As you see, we can chain operations on the value using the map function (which works exactly like Array.map), without even worrying if the value exists - if it doesn't, the operations will not be executed.

Now you probably see some similarities with the Promise monad too.

Maybe.from(10)
  .map(x => x + 1)
  .map(x => null)
  .map(x => {
    // this will never be executed
  })

vs.

Promise.resolve(10)
  .then(v => x + 1)
  .then(v => throw new Error())
  .then(v => {
    // this will never be executed
  })

How to implement Maybe in typescript?

To start, let's decide what API we will create for our monad. Since the API is not standardized, it's up to us how we will name our functions, and how we will create the monad.

Because we are working with TypeScript, we'll try to follow conventions set by other monads implemented in JS.

Since Maybe does not exist natively in JavaScript, we will borrow the naming of the values from Haskell, and reference an empty value as nothing and an existing value as just.

First, we will create a Maybe class and a representation of a non-existing value Nothing.

const Nothing = Symbol('Nothing')

class Maybe<T> {
  constructor(private value: T | typeof Nothing) {}
}

export default Maybe

Then, we will implement a "constructor" for both states of the Maybe monad: nothing and just.

static just<T>(value: T): Maybe<T> {
  if (value === null || value === undefined) 
    return Maybe.nothing<T>()

  return new Maybe<T>(value)
}

static nothing<T>(): Maybe<T> {
  return new Maybe<T>(Nothing)
}

In the just constructor, we are checking if the provided value is null or undefined and if it is, we store Nothing as a value.

That way we've abstracted the null check away from the end user.

Next, we will add a from method just to imitate the Array.from behaviour, and make it nicer to work with in JS.

static from<T>(value: T): Maybe<T> {
  return Maybe.just(value)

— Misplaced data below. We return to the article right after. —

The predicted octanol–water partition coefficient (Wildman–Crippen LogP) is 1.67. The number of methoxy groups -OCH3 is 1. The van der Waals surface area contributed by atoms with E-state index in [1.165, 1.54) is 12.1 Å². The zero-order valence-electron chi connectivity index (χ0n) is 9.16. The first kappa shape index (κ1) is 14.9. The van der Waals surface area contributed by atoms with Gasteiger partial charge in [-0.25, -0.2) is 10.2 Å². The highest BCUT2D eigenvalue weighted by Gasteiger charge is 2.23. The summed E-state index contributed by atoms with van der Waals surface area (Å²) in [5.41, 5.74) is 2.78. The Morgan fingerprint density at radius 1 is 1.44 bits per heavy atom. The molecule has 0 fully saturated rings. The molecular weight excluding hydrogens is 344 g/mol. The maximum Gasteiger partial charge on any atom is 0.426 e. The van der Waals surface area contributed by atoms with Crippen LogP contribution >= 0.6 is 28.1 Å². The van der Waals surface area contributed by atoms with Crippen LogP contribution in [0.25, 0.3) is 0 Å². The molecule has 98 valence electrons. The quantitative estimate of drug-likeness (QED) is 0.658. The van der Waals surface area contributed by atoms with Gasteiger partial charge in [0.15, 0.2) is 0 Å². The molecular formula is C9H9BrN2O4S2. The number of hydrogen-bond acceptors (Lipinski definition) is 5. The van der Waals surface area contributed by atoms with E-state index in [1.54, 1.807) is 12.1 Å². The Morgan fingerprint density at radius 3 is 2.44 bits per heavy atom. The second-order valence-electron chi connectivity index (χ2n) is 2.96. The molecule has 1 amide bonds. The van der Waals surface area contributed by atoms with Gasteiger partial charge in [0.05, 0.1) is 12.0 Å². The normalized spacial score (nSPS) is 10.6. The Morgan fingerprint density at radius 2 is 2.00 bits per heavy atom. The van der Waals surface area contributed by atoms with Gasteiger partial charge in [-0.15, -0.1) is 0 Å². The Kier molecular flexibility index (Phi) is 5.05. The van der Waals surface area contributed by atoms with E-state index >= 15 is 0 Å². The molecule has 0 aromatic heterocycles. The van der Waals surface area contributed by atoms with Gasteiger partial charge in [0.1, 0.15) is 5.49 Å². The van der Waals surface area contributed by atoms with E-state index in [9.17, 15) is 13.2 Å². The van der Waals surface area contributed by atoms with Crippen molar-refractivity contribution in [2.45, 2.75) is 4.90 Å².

}

Now it's time to implement the map method.

public map<U>(f: (value: T) => U): Maybe<U> {
  if (this.value === Nothing) return Maybe.nothing<U>()

  return Maybe.just<U>(f(this.value))
}

If Maybe contains an empty value in it, we do not run the function passed into the map method - we abort the computations and return a Maybe in an empty state.

However, if the value is correct, we map the value and wrap it again in the Maybe.

Now we need to implement a way to extract the value from Maybe.

We will implement a limited version of pattern matching.

public match<U>({ just, nothing }: { just: (value: T) => U; nothing: () => U }): U {
  if (this.value === Nothing) return nothing()

  return just(this.value)
}

Voilà!

We can now extract the value from the Maybe, and we are forced to define a case where the value does not exist.

const val = Maybe.from(100).match({
  just: x => `${x} exists!`,
  nothing: () => "Value was empty"
})

The last, but the most important part is implementing the flatMap function. It will be very useful if we need to combine two Maybies.

public flatMap<U>(f: (value: T) => Maybe<U>): Maybe<U> {
  if (this.value === Nothing) return Maybe.nothing<U>()

  return f(this.value)
}

It's very similar to the map method, but this time we leave it up to the end-user to return a Maybe instance. That way we can flatten the structure and instead of having Maybe<Maybe<number>> we will have just Maybe<number>.